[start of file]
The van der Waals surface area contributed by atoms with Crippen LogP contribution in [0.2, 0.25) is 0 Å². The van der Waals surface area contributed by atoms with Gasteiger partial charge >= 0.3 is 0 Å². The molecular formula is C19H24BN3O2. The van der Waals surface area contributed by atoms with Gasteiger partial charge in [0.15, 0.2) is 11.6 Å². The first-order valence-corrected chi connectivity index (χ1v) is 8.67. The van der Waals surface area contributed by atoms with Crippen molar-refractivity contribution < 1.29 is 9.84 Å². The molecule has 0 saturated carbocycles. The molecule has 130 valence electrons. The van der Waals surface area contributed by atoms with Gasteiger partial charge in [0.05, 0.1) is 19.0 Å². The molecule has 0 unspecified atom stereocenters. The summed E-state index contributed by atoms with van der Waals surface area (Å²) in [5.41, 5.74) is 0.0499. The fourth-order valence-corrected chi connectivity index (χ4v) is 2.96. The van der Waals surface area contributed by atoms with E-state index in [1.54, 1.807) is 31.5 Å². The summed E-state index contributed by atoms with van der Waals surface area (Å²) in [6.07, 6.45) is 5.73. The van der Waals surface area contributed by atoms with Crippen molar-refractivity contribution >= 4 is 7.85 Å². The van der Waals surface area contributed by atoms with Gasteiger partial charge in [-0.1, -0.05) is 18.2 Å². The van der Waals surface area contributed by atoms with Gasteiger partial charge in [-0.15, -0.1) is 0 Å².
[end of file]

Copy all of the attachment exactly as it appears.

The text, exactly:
The van der Waals surface area contributed by atoms with Crippen LogP contribution in [0.2, 0.25) is 0 Å². The van der Waals surface area contributed by atoms with Gasteiger partial charge >= 0.3 is 0 Å². The molecular formula is C19H24BN3O2. The van der Waals surface area contributed by atoms with Gasteiger partial charge in [0.15, 0.2) is 11.6 Å². The first-order valence-corrected chi connectivity index (χ1v) is 8.67. The van der Waals surface area contributed by atoms with Crippen molar-refractivity contribution < 1.29 is 9.84 Å². The molecule has 0 saturated carbocycles. The molecule has 130 valence electrons. The van der Waals surface area contributed by atoms with Gasteiger partial charge in [0.05, 0.1) is 19.0 Å². The molecule has 0 unspecified atom stereocenters. The summed E-state index contributed by atoms with van der Waals surface area (Å²) in [5.41, 5.74) is 0.0499. The fourth-order valence-corrected chi connectivity index (χ4v) is 2.96. The van der Waals surface area contributed by atoms with E-state index in [1.54, 1.807) is 31.5 Å². The summed E-state index contributed by atoms with van der Waals surface area (Å²) in [6.07, 6.45) is 5.73. The van der Waals surface area contributed by atoms with Crippen molar-refractivity contribution >= 4 is 7.85 Å². The van der Waals surface area contributed by atoms with Gasteiger partial charge in [-0.1, -0.05) is 18.2 Å². The van der Waals surface area contributed by atoms with Gasteiger partial charge in [-0.15, -0.1) is 0 Å².